Cabinet has welcomed the outcome of the investigation showing evidence of pervasive price fixing, collusion and corruption in the private construction industry.
“The scale of the collusion warrants firm action by the competition authorities. Cabinet awaits the outcome of the Competition Tribunal process but notes that the evidence shows substantial damage to the public interest with inflated prices that the state paid as a result of the collusion,” Cabinet said in a statement yesterday, following its meeting last Wednesday.
On 24 June, the Competition Commission reached a settlement with 15 construction firms, who agreed to pay fines to the tune of R1.46 billion for collusive tendering.
The commission has reached settlement with 15 construction firms for collusive tendering, in contravention of section 4(1) (b) of the Competition Act.
The commission said earlier the settlements were reached in terms of the Construction Fast Track Settlement Process, launched in February 2011. The fast-track process incentivised firms to make full and truthful disclosure of bid rigging in return for penalties lower than what the Commission would seek if it prosecuted these cases.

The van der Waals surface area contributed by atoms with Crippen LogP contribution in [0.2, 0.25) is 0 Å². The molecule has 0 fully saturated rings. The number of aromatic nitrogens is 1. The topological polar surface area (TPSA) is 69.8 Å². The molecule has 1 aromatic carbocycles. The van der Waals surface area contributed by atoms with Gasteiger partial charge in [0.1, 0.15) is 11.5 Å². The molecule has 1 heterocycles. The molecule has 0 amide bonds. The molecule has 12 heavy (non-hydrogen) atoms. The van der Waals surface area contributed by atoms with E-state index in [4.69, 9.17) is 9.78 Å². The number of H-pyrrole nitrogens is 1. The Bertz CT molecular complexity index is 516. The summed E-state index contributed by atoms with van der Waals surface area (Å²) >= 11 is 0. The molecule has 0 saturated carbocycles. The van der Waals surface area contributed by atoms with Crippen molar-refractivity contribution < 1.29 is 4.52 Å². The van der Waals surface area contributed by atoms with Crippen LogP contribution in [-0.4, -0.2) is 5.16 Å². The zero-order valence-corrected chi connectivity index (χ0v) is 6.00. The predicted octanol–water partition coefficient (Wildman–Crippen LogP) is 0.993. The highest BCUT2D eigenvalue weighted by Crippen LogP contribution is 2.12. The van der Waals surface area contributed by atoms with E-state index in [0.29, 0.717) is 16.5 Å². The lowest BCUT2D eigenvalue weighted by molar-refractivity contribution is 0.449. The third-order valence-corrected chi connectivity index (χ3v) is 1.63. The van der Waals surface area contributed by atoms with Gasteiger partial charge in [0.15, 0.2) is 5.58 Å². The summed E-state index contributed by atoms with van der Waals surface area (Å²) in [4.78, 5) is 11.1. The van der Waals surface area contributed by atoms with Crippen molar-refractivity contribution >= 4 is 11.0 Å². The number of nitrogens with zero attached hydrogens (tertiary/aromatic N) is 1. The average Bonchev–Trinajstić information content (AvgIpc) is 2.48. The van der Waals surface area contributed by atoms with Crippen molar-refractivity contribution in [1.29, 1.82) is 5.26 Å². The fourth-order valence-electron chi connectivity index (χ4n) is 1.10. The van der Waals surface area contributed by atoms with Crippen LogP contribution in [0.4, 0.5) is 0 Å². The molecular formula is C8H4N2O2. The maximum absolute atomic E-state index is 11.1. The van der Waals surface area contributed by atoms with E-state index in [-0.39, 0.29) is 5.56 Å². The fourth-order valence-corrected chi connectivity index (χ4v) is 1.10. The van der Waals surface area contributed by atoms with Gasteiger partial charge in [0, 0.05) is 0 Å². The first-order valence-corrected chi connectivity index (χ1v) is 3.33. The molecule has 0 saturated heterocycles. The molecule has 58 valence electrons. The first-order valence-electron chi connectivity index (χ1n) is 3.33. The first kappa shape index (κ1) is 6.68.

According to the commission, 21 firms responded to the offer of a fast-track settlement.
Subsequent to the announcement by the commission, the Construction Industry Development Board (CIDB) welcomed the announcement.
This paves the way for CIDB to initiate its own process of investigation and inquiry into the firms’ conduct, in terms of Section 28 of the Construction Industry Development (CID) Regulations of 2004, as amended, and the CIDB Code of Conduct, said the CIDB.
The CIDB is established in terms of the CIDB Act 38 of 2000 to regulate the construction industry and promote its development, including the development of the emerging sector.
The Gauteng Department of Infrastructure Development’s MEC Qedani Mahlangu said recently the revelations of price collusion and bid rigging had serious implications for the work of the department, which includes the construction of schools, hospitals and community centres.
“As the department responsible for the construction and maintenance of socio-economic infrastructure in the province, we are deeply disturbed by revelations of cartel behaviour within this sector, whose services we procure on an on-going basis,” said Mahalngu last Wednesday.